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Niger to join crucial UN transboundary water-sharing accord

Refugee women prepare food in a displacement site in Ouallam, in the Tillaberi region of Niger.
© UNOCHA/Michele Cattani
Refugee women prepare food in a displacement site in Ouallam, in the Tillaberi region of Niger.

Niger to join crucial UN transboundary water-sharing accord

Climate and Environment

Niger announced on Thursday that it is to join a key UN water-sharing agreement with its Lake Chad neighbours in the increasingly drought-prone Sahel region.

The development comes ahead of the UN water summit in New York next month, where countries will gather to find solutions to tensions caused by water scarcity.

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‘Decisive step’

Niger’s decision to accede to the Water Convention is a “decisive step” for the region since it gives Lake Chad – whose volume has shrunk by more than 90 per cent since 1963 – full legal protection under the Convention’s framework.

Equally important is the opportunity all Parties to the accord now have to make progress together on water access, sanitation, hygiene and health, said UNECE, the UN body tasked with implementing the Convention.

“Water scarcity in particular threatens the livelihoods of millions of people who depend on rain-fed agriculture and livestock,” UNECE explained. “In recent decades, competition for land, water, and food has intensified in the region, leading to increased instability, particularly around Lake Chad and in the Niger River basin.”

Chad and Cameroon are already parties to the Convention and Nigeria is in the process of becoming a signatory, too.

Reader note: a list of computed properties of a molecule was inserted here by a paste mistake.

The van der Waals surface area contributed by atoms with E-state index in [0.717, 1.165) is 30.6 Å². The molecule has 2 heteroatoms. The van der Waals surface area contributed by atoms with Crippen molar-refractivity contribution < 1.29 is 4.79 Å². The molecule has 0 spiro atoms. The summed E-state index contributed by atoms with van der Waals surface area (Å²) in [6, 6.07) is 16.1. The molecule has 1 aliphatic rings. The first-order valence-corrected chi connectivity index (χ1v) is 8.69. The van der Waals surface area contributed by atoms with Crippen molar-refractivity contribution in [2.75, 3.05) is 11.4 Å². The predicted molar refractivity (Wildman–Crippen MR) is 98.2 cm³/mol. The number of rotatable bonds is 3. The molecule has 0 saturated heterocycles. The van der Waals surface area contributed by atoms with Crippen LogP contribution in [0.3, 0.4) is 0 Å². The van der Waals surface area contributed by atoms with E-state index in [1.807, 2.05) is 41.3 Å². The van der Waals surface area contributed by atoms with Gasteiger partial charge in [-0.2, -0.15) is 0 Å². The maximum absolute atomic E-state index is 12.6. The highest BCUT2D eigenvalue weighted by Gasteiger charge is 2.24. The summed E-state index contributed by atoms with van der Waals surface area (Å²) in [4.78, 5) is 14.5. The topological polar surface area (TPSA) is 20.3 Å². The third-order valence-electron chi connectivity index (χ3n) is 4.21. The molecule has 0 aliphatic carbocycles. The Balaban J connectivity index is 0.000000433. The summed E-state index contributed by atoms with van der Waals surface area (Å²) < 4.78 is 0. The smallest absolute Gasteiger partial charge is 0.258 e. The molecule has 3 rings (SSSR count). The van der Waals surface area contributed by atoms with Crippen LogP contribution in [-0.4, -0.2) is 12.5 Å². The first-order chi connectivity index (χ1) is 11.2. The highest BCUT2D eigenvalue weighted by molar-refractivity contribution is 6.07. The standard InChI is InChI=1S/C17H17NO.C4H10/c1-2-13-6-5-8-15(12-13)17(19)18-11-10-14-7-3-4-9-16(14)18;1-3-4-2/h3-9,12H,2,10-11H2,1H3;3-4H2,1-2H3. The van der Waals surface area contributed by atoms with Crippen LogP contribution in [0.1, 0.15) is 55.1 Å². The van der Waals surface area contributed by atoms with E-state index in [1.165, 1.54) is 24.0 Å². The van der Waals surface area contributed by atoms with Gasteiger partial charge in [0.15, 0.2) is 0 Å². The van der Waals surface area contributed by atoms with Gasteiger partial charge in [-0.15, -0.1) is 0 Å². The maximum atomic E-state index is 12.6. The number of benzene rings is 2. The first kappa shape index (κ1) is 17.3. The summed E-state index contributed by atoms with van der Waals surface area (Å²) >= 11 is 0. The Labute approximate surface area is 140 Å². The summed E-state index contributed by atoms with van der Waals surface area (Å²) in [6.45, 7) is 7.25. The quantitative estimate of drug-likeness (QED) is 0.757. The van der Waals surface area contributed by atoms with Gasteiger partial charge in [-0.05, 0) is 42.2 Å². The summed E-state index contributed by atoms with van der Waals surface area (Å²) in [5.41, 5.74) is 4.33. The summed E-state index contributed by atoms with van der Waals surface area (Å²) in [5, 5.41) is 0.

For Niger, the decision to join the agreement is significant, because it shares 90 per cent of its water resources with its neighbours.

Water needs rise

The landlocked West African country faces many other looming problems linked to its water needs, as demand rises in line with its growing population, and as urbanization, farming and industrialization contribute to existing pressures on the shared resource.

The UN has previously warned that the drying up of Lake Chad could impact heavily on the 30 million people living around it, as they compete over water, with forced migration and conflicts the result.

Food stocks dwindling

Fish production has recorded a 60 per cent decline, while pasturelands have been degraded, resulting in a shortage of animal feed, livestock and biodiversity, UNECE noted.

“The Water Convention constitutes a legal framework whose implementation, in addition to regional frameworks and national instruments, will certainly contribute to supporting our country's efforts in transboundary cooperation on our shared basins, conflict prevention, peace promotion and sub-regional integration,” said Niger’s Minister of Water and Sanitation, Adamou Mahaman.

The Water Convention – a legally binding international agreement - requires countries to prevent, control and reduce the impact of their water usage across their borders and to use transboundary waters in a reasonable and equitable way, while also promoting their sustainable management, in line with the 2030 Agenda for Sustainable Development.